Dynamic pricing tech may brighten retail bottom lines and put consumers in the dark

Kristin Schwab and Sofia Terenzio Jul 8, 2024
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Walmart said it will use digital shelf labels in over 2,000 stores by 2026. Moyo Studio/Getty Images

Dynamic pricing tech may brighten retail bottom lines and put consumers in the dark

Kristin Schwab and Sofia Terenzio Jul 8, 2024
Heard on:
Walmart said it will use digital shelf labels in over 2,000 stores by 2026. Moyo Studio/Getty Images
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In June, Walmart said it will expand the use of digital shelf labels to 2,300 stores by 2026. These electronic price tags allow stores to change product prices in real time, and Walmart isn’t the only retailer using the new technology

Amanda Mull, senior reporter at Bloomberg, recently wrote about what the widespread use of digital price tags and automated price changes could mean for consumers. She joined Marketplace’s Kristin Schwab to talk about her article. Below is an edited transcript of their conversation.

Kristin Schwab: You open your story talking about how you once worked at a big-box store, and you were sometimes in charge of switching out price tags. Tell us about how that used to work.

Amanda Mull: Yes, when I was in college, I worked at Best Buy for three years. And I would go in on Sunday mornings if I was scheduled for that shift. And back in the store’s warehouse, there was a printer that was connected to headquarters in some obscure way, and it would spit out every Sunday morning a new sheaf of price tags for things that were going on sale. It was the job of whoever opened on Sunday mornings to take all of those and replace the old price tags with the new sale prices. And then for last week’s sales, you took all of those discount tags out and it showed the regular price again.

Schwab: How long did that take you to do?

Mull: Usually just a few minutes. It was not a very involved task. Most of it was just wandering around the store trying to move from product to product; it was a very simple thing to do.

Schwab: But now you write about how digital price tags allow stores to just switch prices in what, a few minutes?

Mull: Less than that even. Digital price tags are one of the ways that retailers are experimenting with what is more largely known as dynamic pricing. If a retailer gets a signal that sales are slowing down, or that the store is getting crowded, either way they can move prices up and down pretty much instantaneously. And it’s largely an automated process. So, it would happen without a bunch of human intervention, either on the central side or on the store side.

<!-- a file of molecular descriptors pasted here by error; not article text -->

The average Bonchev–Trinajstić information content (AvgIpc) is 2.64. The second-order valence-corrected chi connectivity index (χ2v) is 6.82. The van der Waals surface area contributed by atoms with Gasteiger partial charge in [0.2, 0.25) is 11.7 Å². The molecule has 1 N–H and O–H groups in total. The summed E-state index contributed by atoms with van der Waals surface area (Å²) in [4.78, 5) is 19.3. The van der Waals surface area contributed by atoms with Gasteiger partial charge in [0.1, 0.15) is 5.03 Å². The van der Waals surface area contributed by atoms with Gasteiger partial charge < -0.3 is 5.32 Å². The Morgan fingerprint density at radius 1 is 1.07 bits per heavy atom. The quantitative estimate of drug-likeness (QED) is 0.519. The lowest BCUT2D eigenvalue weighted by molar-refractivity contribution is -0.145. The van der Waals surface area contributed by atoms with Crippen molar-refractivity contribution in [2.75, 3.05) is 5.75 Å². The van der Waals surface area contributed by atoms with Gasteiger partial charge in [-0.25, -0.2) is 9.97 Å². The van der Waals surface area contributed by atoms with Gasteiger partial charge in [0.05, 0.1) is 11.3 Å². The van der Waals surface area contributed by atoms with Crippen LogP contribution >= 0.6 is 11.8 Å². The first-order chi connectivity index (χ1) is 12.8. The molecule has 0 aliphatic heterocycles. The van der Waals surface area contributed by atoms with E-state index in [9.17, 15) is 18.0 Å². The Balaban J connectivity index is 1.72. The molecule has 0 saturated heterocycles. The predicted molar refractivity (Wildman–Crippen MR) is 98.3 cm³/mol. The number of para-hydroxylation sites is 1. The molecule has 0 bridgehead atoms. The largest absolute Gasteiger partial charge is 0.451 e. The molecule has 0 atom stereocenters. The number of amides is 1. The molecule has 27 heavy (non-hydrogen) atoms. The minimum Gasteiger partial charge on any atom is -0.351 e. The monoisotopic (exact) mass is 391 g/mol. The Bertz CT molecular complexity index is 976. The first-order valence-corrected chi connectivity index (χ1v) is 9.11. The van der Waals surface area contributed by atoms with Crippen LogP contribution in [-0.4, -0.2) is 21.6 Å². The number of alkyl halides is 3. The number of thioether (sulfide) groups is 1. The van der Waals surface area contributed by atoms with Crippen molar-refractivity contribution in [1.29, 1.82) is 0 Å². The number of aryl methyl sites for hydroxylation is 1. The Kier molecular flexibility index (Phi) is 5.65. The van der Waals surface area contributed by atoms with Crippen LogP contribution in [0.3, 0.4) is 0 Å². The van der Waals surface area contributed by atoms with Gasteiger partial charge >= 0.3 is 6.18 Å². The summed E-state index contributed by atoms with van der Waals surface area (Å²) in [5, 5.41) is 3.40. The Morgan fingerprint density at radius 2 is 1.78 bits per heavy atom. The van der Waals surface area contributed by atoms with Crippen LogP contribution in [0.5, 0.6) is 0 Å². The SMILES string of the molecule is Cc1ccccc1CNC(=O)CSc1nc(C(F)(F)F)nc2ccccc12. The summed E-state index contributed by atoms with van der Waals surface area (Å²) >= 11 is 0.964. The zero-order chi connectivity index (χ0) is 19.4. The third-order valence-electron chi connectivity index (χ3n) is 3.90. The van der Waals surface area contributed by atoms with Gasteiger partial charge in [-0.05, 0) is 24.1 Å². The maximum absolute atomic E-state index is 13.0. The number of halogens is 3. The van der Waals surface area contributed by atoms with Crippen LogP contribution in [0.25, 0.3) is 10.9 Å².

Schwab: Tell me more about how retailers might use shopping data to make those real-time price changes.

Mull: Retailers are always sort of like accumulating data through internet shopping. And the internet in general has given retailers many, many more ways to adjust their pricing, at least more than they would have had in a more analog world. So, for example, there’s the idea that retailers could find out that their main competitor down the street has adjusted prices in a certain way. And instead of having to wait until the next sort of pricing shift maybe a week later, they can just adjust them immediately. That also works in the opposite direction; if retailers know that everybody around them is raising prices on a particular type of good, then they get the opportunity to immediately raise prices as well. Instead of capturing potentially more market share, they capture more profit.

Schwab: And you talk about the concept of “public price” in your story. What is that? And why has it been important to pricing and the power between consumers and retailers?

Mull: Right. The concept of the public price is pretty central to modern consumerism as we know it. Basically, what that means is that if you and everybody else knows that a particular thing at a particular place will cost a particular amount, then you can plan your budget. You can shop around, you can see what your other options are, which gives you sort of a baseline of stability in order to make informed choices. If you don’t have any idea when or why a price might change, it creates a sense of urgency and a sense of scarcity that wouldn’t exist if there were just publicly posted prices that everybody understood. And also it sort of individualizes and isolates consumers as people. The ability of you as consumers to sort of exercise your rights or your judgment en masse — which is the type of thing that theoretically is supposed to push stores to be fairer and more reasonable with their prices and more reasonable in their treatment of consumers — if you can’t act as a group, then that collective power goes away entirely.

Schwab: So a question you pose in your story is what if everything you bought was priced like airline tickets? Do you think that’s where we’re actually headed, that dynamic pricing is the future?

Mull: Yes, in general. I do think that unless we have some sort of, like, regulatory reins put on sellers’ ability to change prices like this, I think that it likely is where we’re headed. Because sellers, what they want to do is figure out ways to extract the maximum amount of profit from each customer. Putting buyers at a huge information disadvantage with things like dynamic pricing allows them to do that more effectively.

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